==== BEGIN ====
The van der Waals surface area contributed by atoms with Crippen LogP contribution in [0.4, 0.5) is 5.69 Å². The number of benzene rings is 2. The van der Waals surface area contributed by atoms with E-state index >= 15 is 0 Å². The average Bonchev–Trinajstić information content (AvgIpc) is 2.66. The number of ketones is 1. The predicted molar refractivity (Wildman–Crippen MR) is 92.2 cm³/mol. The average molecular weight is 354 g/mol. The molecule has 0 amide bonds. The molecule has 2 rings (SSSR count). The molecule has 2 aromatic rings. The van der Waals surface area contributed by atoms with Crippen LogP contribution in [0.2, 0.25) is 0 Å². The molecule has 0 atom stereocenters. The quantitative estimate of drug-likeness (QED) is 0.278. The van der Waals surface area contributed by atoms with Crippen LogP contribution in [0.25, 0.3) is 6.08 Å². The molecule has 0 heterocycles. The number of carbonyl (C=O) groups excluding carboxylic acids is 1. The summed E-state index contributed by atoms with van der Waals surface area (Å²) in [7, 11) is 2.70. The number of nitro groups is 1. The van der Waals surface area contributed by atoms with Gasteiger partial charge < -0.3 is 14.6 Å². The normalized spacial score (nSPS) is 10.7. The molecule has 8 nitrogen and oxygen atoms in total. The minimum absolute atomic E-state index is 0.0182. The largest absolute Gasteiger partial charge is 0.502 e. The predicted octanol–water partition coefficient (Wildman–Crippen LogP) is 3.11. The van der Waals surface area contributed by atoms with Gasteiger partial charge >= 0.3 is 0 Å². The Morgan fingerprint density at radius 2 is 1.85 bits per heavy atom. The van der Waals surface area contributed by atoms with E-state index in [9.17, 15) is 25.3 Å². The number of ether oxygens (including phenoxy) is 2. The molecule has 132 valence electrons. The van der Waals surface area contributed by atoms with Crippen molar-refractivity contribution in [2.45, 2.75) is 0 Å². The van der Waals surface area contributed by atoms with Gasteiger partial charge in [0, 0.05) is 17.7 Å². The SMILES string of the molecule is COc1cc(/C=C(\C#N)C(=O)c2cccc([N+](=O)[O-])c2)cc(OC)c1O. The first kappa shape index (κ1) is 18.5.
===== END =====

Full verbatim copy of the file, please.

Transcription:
The van der Waals surface area contributed by atoms with Crippen LogP contribution in [0.4, 0.5) is 5.69 Å². The number of benzene rings is 2. The van der Waals surface area contributed by atoms with E-state index >= 15 is 0 Å². The average Bonchev–Trinajstić information content (AvgIpc) is 2.66. The number of ketones is 1. The predicted molar refractivity (Wildman–Crippen MR) is 92.2 cm³/mol. The average molecular weight is 354 g/mol. The molecule has 0 amide bonds. The molecule has 2 rings (SSSR count). The molecule has 2 aromatic rings. The van der Waals surface area contributed by atoms with Crippen LogP contribution in [0.2, 0.25) is 0 Å². The molecule has 0 atom stereocenters. The quantitative estimate of drug-likeness (QED) is 0.278. The van der Waals surface area contributed by atoms with Crippen LogP contribution in [0.25, 0.3) is 6.08 Å². The molecule has 0 heterocycles. The number of carbonyl (C=O) groups excluding carboxylic acids is 1. The summed E-state index contributed by atoms with van der Waals surface area (Å²) in [7, 11) is 2.70. The number of nitro groups is 1. The van der Waals surface area contributed by atoms with Gasteiger partial charge < -0.3 is 14.6 Å². The normalized spacial score (nSPS) is 10.7. The molecule has 8 nitrogen and oxygen atoms in total. The minimum absolute atomic E-state index is 0.0182. The largest absolute Gasteiger partial charge is 0.502 e. The predicted octanol–water partition coefficient (Wildman–Crippen LogP) is 3.11. The van der Waals surface area contributed by atoms with Gasteiger partial charge >= 0.3 is 0 Å². The Morgan fingerprint density at radius 2 is 1.85 bits per heavy atom. The van der Waals surface area contributed by atoms with E-state index in [9.17, 15) is 25.3 Å². The number of ether oxygens (including phenoxy) is 2. The molecule has 132 valence electrons. The van der Waals surface area contributed by atoms with Crippen molar-refractivity contribution in [2.45, 2.75) is 0 Å². The van der Waals surface area contributed by atoms with Gasteiger partial charge in [0, 0.05) is 17.7 Å². The SMILES string of the molecule is COc1cc(/C=C(\C#N)C(=O)c2cccc([N+](=O)[O-])c2)cc(OC)c1O. The first kappa shape index (κ1) is 18.5.